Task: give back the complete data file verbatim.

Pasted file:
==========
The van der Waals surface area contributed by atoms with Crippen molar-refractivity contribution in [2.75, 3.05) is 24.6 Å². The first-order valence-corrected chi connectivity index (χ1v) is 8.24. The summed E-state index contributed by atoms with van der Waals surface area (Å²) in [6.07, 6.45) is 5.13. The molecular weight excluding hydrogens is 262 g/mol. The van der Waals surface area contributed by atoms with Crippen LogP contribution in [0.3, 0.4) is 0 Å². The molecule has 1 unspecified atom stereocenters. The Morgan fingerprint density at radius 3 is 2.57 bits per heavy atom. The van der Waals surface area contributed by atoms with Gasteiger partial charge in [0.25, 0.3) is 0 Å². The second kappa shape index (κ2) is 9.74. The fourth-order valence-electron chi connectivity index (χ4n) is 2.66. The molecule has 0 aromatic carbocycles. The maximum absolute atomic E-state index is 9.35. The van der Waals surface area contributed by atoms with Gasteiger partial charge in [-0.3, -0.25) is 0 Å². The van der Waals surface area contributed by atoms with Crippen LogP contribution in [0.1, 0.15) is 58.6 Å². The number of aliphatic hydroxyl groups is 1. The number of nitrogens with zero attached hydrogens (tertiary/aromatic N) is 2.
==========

The van der Waals surface area contributed by atoms with Crippen molar-refractivity contribution in [2.75, 3.05) is 24.6 Å². The first-order valence-corrected chi connectivity index (χ1v) is 8.24. The summed E-state index contributed by atoms with van der Waals surface area (Å²) in [6.07, 6.45) is 5.13. The molecular weight excluding hydrogens is 262 g/mol. The van der Waals surface area contributed by atoms with Crippen LogP contribution in [0.3, 0.4) is 0 Å². The molecule has 1 unspecified atom stereocenters. The Morgan fingerprint density at radius 3 is 2.57 bits per heavy atom. The van der Waals surface area contributed by atoms with Gasteiger partial charge in [0.25, 0.3) is 0 Å². The second kappa shape index (κ2) is 9.74. The fourth-order valence-electron chi connectivity index (χ4n) is 2.66. The molecule has 0 aromatic carbocycles. The maximum absolute atomic E-state index is 9.35. The van der Waals surface area contributed by atoms with Gasteiger partial charge in [-0.3, -0.25) is 0 Å². The van der Waals surface area contributed by atoms with Crippen LogP contribution in [0.1, 0.15) is 58.6 Å². The number of aliphatic hydroxyl groups is 1. The number of nitrogens with zero attached hydrogens (tertiary/aromatic N) is 2.